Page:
scroll.in, Feb 27, 2017
e woman who lost 25 members of her family in the 2002 riots and went on to help other widows
15 years after the communal carnage in Gujarat, Harsh Mander narrates a tale of exceptional courage.
Dibyangshu Sarkar/AFP | Farzan Biwi, 22, who lost her husband during the communal violence in Gujarat, kisses her 15-day-old baby at a relief camp in Ahmedabad in May 2002.
I have engaged for many years with survivors of communal violence across India: in Nellie and Kokrajhar in Assam, Tilak Vihar in Delhi, Bhagalpur in Bihar, Muzaffarnagar in Uttar Pradesh, and Godhra in Gujarat, attempting to express some solidarity in their struggles for justice and healing.
I have found that the most vulnerable among them are the widows. Their spouses, children and elders are killed and, almost overnight, their homes, their livelihoods and earnings are wiped out. They are uprooted from familiar environs into new ones and, all at once, they are saddled with the responsibilities of rebuilding their lives and caring for other survivors. And, like most other widows in India, they battle memory, loneliness, want, as well as the negligence and cruelty inflicted upon them by society.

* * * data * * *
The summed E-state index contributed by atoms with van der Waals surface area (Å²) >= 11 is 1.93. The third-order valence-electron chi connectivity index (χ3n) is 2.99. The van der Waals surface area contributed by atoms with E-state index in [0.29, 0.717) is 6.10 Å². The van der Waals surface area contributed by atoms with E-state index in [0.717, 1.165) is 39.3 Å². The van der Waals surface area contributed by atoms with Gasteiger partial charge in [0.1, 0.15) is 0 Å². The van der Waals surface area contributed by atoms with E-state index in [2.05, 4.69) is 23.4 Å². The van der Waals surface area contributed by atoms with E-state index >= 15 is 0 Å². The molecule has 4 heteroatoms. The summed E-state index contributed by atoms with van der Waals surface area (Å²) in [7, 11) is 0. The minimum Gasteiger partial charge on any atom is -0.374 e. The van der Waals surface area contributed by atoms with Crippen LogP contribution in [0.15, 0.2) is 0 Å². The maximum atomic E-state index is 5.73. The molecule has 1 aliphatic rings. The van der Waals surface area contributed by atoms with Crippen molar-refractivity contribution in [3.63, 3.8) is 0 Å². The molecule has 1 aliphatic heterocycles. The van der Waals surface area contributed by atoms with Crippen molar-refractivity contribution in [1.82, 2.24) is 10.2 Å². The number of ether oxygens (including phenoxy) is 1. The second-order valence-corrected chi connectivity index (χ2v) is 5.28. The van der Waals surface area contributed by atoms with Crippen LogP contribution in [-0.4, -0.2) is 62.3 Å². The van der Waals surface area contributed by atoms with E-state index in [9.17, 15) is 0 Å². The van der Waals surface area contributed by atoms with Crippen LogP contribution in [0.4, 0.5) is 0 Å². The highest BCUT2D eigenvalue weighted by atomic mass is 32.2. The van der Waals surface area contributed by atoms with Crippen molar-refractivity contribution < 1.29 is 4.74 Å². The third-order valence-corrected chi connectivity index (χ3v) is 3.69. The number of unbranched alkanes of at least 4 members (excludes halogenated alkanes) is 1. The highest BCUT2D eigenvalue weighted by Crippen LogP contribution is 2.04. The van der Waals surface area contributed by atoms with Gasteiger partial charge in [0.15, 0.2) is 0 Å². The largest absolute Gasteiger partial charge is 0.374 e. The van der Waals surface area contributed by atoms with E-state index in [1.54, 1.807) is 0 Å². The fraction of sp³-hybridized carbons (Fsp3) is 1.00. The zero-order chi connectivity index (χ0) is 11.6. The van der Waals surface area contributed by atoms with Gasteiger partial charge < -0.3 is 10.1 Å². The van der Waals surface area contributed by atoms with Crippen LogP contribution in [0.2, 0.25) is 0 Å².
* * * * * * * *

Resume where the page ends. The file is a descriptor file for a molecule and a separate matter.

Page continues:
Despair constantly stalked the 21-room apartments allotted to widows and their children in a colony erected by relief-workers on the outskirts of the village Delol, near Godhra, for the survivors of the 2002 massacre in Gujarat. The spirit of the residents of these small homes and their sense of hope remained fragile even years after the carnage. A gust of memories, a boy’s quiet weeping, a girl’s terrified screams in her sleep, a widow’s unacknowledged loneliness, the barbed taunts of neighbours, worries about the future of children, the humiliation of continued dependence on charity – each was enough to obliterate hope.
Feisty, fierce, resilient, compassionate, impetuous and sometimes unwise, yet often defenceless in her loneliness, 31-year-old Naseebbahen Mohammedbhai Sheikh emerged as a natural leader in the colony. She had lost an incomprehensible total of 26 members of her family in the massacre, including her husband, her 12-year-old daughter, her parents, and almost every living relative in her parents’ and her husband’s home except one brother and a son.
Yet hers was the steadiest voice in the colony, one offering comfort and strength. “You have to now make two hearts beat in your breasts,” she never tired of telling the other widowed women, “one that of a mother, the other of a father.” She would urge the women, “Live for your children but also for yourself. Make sure that your children study.”
Memories of a massacre